With the view that most vehicles will be electric at some point in time, the embedded energy storage capacity in the electric vehicle parc creates opportunities for smart charging solutions and flexibility services if the consumer sees value in doing so.
There are many ways this can be achieved with or without smart metering.
At a time where 99.9% of the vehicles on UK roads are still 100% fossil fuel powered, it is perhaps too early to consult on smart charging specific implementation options as there are significant uncertainties around:
- Infra-structure choices and their respective costs,
- Commercially viable business models,
- Global trends and consumer behaviour,
- The anticipated rise of connected autonomous vehicles (CAV) that may have different charging needs,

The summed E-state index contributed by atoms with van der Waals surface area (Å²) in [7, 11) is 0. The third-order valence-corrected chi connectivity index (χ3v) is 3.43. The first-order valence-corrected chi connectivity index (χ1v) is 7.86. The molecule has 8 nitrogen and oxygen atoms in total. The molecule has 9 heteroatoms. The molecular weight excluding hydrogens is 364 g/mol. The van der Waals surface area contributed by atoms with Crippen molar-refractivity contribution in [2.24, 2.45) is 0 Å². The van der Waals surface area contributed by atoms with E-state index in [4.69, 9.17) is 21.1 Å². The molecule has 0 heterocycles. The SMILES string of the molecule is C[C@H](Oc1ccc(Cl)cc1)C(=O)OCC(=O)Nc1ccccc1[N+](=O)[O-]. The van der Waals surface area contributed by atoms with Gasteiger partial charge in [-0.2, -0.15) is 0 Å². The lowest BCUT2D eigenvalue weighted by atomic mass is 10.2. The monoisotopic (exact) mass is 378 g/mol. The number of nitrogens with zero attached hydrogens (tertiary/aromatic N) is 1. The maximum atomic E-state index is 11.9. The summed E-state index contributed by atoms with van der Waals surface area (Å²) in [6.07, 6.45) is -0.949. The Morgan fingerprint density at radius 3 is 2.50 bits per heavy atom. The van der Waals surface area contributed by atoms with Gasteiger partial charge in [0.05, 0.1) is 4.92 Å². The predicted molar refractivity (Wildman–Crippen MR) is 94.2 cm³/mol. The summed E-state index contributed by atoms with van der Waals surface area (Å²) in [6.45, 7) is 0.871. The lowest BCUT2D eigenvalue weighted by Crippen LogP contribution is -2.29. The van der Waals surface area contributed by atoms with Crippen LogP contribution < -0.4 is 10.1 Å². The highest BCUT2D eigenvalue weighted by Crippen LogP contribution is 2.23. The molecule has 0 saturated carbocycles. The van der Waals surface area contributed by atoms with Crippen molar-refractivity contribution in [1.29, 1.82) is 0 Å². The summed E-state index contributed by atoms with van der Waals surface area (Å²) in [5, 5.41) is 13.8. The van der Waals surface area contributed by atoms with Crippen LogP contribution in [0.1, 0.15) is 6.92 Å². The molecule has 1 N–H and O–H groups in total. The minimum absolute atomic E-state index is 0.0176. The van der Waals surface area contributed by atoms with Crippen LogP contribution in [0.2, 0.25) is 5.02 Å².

- As well as potential changes to vehicle ownership due to the uptake of Mobility as a Service (MaaS)
Current EV uptake figures do not suggest the view that there is urgency for the legislator to intervene in this nascent EV market which remains subject to fast moving innovation and change.
Market legislative intervention should be deferred to 2025 when the need for intervention should be re-assessed and a more informed decision-making process is possible.
A cross-sectorial industry view is essential for shaping smart charging infra-structure and services that will scale globally and will be instrumental in job creation and economic growth.
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